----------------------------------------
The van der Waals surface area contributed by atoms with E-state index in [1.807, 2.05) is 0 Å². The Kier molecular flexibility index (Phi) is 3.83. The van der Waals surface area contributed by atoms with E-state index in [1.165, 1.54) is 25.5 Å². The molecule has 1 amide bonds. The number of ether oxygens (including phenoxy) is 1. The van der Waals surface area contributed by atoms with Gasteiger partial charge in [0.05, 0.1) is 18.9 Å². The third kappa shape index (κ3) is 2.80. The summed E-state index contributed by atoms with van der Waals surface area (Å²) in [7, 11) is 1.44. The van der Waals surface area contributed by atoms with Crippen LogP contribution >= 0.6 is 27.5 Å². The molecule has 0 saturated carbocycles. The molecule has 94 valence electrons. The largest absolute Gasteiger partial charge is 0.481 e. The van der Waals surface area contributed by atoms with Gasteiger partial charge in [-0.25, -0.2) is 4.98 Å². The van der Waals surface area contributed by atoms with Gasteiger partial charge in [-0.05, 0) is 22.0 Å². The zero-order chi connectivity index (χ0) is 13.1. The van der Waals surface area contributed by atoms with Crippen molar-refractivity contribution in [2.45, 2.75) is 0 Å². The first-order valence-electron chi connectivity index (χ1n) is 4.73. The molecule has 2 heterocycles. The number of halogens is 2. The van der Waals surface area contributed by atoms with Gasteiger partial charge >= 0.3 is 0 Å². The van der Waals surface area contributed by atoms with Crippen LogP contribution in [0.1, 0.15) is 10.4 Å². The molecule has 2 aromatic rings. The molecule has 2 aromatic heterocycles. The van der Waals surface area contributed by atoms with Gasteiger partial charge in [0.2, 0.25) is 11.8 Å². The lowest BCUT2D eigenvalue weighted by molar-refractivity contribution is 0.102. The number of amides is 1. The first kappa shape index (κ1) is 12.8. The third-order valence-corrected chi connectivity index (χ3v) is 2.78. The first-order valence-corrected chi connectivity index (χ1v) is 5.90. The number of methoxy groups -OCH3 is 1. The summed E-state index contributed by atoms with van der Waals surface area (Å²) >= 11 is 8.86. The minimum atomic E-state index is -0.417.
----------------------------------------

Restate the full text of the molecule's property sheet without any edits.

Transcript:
The van der Waals surface area contributed by atoms with E-state index in [1.807, 2.05) is 0 Å². The Kier molecular flexibility index (Phi) is 3.83. The van der Waals surface area contributed by atoms with E-state index in [1.165, 1.54) is 25.5 Å². The molecule has 1 amide bonds. The number of ether oxygens (including phenoxy) is 1. The van der Waals surface area contributed by atoms with Gasteiger partial charge in [0.05, 0.1) is 18.9 Å². The third kappa shape index (κ3) is 2.80. The summed E-state index contributed by atoms with van der Waals surface area (Å²) in [7, 11) is 1.44. The van der Waals surface area contributed by atoms with Crippen LogP contribution >= 0.6 is 27.5 Å². The molecule has 0 saturated carbocycles. The molecule has 94 valence electrons. The largest absolute Gasteiger partial charge is 0.481 e. The van der Waals surface area contributed by atoms with Gasteiger partial charge in [-0.25, -0.2) is 4.98 Å². The van der Waals surface area contributed by atoms with Gasteiger partial charge in [-0.05, 0) is 22.0 Å². The zero-order chi connectivity index (χ0) is 13.1. The van der Waals surface area contributed by atoms with Crippen molar-refractivity contribution in [2.45, 2.75) is 0 Å². The first-order valence-electron chi connectivity index (χ1n) is 4.73. The molecule has 2 heterocycles. The number of halogens is 2. The van der Waals surface area contributed by atoms with Gasteiger partial charge >= 0.3 is 0 Å². The van der Waals surface area contributed by atoms with Crippen LogP contribution in [0.1, 0.15) is 10.4 Å². The molecule has 2 aromatic rings. The molecule has 2 aromatic heterocycles. The van der Waals surface area contributed by atoms with Gasteiger partial charge in [0.2, 0.25) is 11.8 Å². The lowest BCUT2D eigenvalue weighted by molar-refractivity contribution is 0.102. The number of amides is 1. The first kappa shape index (κ1) is 12.8. The third-order valence-corrected chi connectivity index (χ3v) is 2.78. The first-order valence-corrected chi connectivity index (χ1v) is 5.90. The number of methoxy groups -OCH3 is 1. The summed E-state index contributed by atoms with van der Waals surface area (Å²) >= 11 is 8.86. The minimum atomic E-state index is -0.417.